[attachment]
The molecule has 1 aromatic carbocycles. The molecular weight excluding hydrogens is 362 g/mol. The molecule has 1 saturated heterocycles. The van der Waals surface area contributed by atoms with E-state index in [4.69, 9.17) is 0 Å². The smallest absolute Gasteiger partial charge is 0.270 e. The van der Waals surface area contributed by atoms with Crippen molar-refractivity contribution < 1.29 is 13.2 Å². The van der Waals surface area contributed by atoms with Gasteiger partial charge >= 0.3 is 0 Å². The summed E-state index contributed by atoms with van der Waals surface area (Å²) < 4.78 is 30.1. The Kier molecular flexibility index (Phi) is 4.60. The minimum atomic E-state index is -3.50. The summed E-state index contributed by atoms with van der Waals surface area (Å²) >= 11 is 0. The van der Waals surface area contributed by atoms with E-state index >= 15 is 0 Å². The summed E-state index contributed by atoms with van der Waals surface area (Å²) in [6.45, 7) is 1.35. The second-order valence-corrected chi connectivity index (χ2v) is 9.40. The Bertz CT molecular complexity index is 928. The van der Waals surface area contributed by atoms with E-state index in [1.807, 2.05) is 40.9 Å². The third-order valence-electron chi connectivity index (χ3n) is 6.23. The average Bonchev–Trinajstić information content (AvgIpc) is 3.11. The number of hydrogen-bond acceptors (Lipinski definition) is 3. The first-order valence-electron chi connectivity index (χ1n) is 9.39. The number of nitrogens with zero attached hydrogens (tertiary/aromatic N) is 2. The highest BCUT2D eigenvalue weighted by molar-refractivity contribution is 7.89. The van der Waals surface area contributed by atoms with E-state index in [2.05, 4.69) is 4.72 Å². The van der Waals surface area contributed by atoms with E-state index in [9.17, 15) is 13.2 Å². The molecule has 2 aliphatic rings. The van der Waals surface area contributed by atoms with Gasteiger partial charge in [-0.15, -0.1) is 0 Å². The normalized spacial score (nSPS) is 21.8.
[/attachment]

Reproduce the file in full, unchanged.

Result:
The molecule has 1 aromatic carbocycles. The molecular weight excluding hydrogens is 362 g/mol. The molecule has 1 saturated heterocycles. The van der Waals surface area contributed by atoms with E-state index in [4.69, 9.17) is 0 Å². The smallest absolute Gasteiger partial charge is 0.270 e. The van der Waals surface area contributed by atoms with Crippen molar-refractivity contribution < 1.29 is 13.2 Å². The van der Waals surface area contributed by atoms with Gasteiger partial charge >= 0.3 is 0 Å². The summed E-state index contributed by atoms with van der Waals surface area (Å²) < 4.78 is 30.1. The Kier molecular flexibility index (Phi) is 4.60. The minimum atomic E-state index is -3.50. The summed E-state index contributed by atoms with van der Waals surface area (Å²) >= 11 is 0. The van der Waals surface area contributed by atoms with E-state index >= 15 is 0 Å². The summed E-state index contributed by atoms with van der Waals surface area (Å²) in [6.45, 7) is 1.35. The second-order valence-corrected chi connectivity index (χ2v) is 9.40. The Bertz CT molecular complexity index is 928. The van der Waals surface area contributed by atoms with E-state index in [1.807, 2.05) is 40.9 Å². The third-order valence-electron chi connectivity index (χ3n) is 6.23. The average Bonchev–Trinajstić information content (AvgIpc) is 3.11. The number of hydrogen-bond acceptors (Lipinski definition) is 3. The first-order valence-electron chi connectivity index (χ1n) is 9.39. The number of nitrogens with zero attached hydrogens (tertiary/aromatic N) is 2. The highest BCUT2D eigenvalue weighted by molar-refractivity contribution is 7.89. The van der Waals surface area contributed by atoms with E-state index in [2.05, 4.69) is 4.72 Å². The van der Waals surface area contributed by atoms with E-state index in [9.17, 15) is 13.2 Å². The molecule has 2 aliphatic rings. The van der Waals surface area contributed by atoms with Gasteiger partial charge in [-0.15, -0.1) is 0 Å². The normalized spacial score (nSPS) is 21.8.